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  • Finding the right balance

    Work culture is slowly changing for younger doctors with increasing appreciation of the need to maintain work-life balance.

    However, once doctors reach consultant positions, the workload and level of responsibility can make these good intentions next to impossible.

    The right balance

    Drawing the line between work and home is one of the great challenges of modern life and for busy doctors it presents very specific and particular challenges. The evidence is very clear that maintaining the right balance helps manage stress, maintain good health and improves your engagement with both work and your personal life.

    Another significant benefit of good work/life balance is that it significantly improves the quality of your work and your productivity; an important consideration if you own a practice. A balanced life also makes you less error prone and more effective interpersonally so your medico-legal risk is reduced.

    Balancing work and life, managing time, attending to your relationships and developing interests that take you away from medicine in ‘measured doses’ is a skill that can be acquired and should be applied with discipline.

    Cautionary Tale

    Member Story

     

    Dr David Jollow, 43, Obstetrician and Gynaecologist, NSW

    Sometimes I'm busy, sometimes I'm busier. I work in two public hospitals, being head of department for one of them, and I also consult in private rooms and work in a private hospital. The 2am starts aren't so bad, but it's the not knowing when the phone is going to ring that can be difficult.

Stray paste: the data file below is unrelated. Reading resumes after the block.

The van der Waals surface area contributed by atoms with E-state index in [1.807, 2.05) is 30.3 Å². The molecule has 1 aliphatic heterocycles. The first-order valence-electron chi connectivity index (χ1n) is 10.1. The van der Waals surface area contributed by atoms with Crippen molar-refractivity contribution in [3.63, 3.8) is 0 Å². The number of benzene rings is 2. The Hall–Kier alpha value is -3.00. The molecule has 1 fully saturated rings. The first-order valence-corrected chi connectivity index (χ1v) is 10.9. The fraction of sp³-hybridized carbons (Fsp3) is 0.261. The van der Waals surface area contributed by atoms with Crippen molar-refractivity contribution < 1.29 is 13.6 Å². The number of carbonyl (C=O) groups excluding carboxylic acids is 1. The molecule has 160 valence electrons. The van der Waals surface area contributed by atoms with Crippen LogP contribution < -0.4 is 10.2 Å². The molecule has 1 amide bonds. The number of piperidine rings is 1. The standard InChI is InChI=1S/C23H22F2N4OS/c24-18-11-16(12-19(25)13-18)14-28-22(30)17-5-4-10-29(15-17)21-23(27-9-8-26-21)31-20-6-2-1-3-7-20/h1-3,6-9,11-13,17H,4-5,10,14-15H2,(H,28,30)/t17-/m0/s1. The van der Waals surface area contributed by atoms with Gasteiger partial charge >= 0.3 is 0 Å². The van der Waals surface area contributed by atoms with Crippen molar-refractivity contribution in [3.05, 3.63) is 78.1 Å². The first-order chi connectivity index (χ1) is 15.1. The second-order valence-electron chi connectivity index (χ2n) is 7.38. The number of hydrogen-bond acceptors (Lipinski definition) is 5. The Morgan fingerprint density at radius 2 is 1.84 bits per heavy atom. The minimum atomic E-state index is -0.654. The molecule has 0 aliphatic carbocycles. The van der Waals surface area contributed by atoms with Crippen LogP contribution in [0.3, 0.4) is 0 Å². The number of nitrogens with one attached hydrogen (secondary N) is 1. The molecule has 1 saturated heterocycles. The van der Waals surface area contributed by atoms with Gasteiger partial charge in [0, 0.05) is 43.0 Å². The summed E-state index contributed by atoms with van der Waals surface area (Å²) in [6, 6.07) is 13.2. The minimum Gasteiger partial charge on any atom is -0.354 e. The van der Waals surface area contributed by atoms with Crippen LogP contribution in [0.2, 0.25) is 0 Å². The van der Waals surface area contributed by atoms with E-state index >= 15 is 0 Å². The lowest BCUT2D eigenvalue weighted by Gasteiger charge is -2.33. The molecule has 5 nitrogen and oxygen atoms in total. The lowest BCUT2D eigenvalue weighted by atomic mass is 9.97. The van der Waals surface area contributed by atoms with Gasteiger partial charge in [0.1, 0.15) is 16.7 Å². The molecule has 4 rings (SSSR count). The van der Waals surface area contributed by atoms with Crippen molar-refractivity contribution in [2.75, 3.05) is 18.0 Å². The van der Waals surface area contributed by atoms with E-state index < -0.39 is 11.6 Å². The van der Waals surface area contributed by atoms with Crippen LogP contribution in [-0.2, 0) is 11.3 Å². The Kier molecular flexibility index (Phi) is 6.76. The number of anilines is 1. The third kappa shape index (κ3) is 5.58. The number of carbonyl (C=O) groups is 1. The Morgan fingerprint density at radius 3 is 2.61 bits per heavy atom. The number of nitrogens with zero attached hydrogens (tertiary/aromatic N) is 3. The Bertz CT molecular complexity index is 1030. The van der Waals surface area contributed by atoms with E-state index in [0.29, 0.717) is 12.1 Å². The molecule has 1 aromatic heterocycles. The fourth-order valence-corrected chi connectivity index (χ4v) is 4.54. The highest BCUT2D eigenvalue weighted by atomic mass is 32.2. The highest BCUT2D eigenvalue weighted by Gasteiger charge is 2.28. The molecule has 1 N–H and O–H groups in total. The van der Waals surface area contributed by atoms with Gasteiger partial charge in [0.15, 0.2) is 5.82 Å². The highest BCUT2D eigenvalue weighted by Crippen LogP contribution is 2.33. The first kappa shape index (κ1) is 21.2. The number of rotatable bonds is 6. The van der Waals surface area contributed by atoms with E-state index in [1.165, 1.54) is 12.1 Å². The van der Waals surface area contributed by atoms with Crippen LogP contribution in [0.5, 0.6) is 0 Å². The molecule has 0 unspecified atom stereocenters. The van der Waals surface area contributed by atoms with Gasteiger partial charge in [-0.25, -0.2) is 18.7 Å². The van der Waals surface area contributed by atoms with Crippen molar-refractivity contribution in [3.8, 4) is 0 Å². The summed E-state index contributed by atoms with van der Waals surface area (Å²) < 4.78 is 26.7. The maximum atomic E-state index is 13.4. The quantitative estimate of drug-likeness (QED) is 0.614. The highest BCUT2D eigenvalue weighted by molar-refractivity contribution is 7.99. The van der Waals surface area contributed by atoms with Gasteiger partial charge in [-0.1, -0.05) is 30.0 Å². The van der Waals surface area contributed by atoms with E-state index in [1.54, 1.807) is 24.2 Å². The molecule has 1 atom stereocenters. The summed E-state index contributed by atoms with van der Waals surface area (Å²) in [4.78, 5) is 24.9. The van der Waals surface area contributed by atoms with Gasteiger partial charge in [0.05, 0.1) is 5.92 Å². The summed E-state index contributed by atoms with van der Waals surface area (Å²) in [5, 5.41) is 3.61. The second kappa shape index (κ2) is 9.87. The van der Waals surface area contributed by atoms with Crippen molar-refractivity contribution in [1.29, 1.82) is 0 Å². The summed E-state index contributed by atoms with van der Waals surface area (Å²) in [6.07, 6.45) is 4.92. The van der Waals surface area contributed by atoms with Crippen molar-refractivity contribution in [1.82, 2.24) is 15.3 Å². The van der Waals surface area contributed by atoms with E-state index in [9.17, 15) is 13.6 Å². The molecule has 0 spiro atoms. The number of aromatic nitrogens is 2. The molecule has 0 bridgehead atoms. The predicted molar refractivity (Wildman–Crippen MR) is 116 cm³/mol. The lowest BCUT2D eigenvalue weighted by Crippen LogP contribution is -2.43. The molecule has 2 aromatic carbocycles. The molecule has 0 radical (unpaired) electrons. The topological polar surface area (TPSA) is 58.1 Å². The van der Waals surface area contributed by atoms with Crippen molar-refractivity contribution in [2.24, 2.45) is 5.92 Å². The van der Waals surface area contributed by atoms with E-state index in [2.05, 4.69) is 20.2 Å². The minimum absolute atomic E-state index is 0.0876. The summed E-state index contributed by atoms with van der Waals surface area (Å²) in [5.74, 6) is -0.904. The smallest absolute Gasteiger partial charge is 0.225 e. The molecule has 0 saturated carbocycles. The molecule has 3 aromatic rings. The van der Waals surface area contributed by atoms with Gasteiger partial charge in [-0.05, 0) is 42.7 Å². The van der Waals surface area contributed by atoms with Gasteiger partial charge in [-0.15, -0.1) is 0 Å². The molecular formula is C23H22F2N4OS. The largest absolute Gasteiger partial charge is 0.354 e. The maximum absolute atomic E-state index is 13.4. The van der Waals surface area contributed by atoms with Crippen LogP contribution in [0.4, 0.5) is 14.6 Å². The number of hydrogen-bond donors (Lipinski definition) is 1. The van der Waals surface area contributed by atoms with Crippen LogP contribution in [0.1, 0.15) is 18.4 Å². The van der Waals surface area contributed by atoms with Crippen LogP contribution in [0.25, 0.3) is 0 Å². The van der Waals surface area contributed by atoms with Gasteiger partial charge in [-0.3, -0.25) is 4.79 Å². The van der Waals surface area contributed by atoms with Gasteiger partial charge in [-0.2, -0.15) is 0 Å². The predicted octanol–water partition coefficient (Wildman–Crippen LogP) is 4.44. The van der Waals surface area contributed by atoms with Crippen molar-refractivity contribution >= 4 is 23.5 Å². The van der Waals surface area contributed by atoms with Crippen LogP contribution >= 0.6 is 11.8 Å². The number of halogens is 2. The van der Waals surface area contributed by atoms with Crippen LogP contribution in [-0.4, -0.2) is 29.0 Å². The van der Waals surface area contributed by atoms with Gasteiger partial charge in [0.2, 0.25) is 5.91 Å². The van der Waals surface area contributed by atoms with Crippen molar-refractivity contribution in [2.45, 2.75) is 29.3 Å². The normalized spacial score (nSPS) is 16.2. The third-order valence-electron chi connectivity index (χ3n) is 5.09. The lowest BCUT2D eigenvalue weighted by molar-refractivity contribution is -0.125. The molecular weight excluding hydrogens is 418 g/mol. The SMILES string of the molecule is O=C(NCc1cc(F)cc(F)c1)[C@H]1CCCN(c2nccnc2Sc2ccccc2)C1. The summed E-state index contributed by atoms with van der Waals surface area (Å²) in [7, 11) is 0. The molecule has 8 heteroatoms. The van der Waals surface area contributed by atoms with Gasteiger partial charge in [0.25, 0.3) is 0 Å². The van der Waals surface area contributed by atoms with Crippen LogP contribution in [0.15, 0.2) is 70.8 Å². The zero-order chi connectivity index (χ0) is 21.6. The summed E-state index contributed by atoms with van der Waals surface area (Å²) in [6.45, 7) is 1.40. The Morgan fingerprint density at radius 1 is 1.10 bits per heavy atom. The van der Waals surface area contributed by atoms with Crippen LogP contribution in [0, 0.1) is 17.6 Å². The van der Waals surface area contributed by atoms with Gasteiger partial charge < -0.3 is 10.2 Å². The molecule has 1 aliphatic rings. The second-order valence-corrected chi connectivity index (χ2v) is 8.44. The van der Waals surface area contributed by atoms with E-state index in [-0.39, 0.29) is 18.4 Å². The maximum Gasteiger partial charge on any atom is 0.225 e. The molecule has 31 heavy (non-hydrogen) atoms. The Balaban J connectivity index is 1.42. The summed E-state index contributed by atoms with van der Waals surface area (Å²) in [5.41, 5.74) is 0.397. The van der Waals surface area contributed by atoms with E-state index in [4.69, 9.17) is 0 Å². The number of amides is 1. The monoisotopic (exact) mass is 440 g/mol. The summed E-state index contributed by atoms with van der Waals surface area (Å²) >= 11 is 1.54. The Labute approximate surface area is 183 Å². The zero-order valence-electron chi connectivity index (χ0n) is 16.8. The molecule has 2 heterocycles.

When you are running around all the time and if you work strange hours, it's the family that misses out as much as anybody. I just try to spend as much time as possible with my three boys and my wife, who works part time as a practice nurse.

    For several years we have been involved in Warriewood Surf Lifesaving Club, which is near my home. It's very social, we do patrol, my wife is on the executive and I'm the club doctor.

    I think one of the keys to surviving is to have a good relationship with your colleagues. I am very reliant on people to cover if something comes up and I need to have that trust.

    Also, I try to control the amount of work I do, and not to take on too much. I structure my day so I can have a few hours off at lunchtime to go for a swim or have lunch with my wife.

    If I've been up all night and I don't have that time for a rest, I don't think it would be doing the right thing by my patients.

    Cautionary Tale

    Member Story

     

    Professor John Fraser, 44, Intensive Care Specialist, QLD

    I'm a Professor of Intensive Care, I head Prince Charles Hospital's Critical Care Research group and am Director of a private unit as well as CMO of a company that is developing an artificial heart. I also have five children between 3 and 17. So I have many balls in the air with many competing demands.

    Stress doesn't really bother me that much, it's the problem of getting dedicated time where I can switch off the phone and get some exercise.

    You promise yourself at the start of the week you will do this much sport and before you know it, it's Friday. From a mental health point of view, I think it's important to spend time with people outside medicine.

    I play football for the Brisbane City over 35s – we're top of the league – and the thing I love about it is that in the football park there are no airs and graces.

    I'm pretty rubbish at football so people give me a rocket, there's something lovely about being brought down from the hallowed heights of being a professor or a doctor.

    The key thing is to remember that you're not irreplaceable, and to always try and put your family first.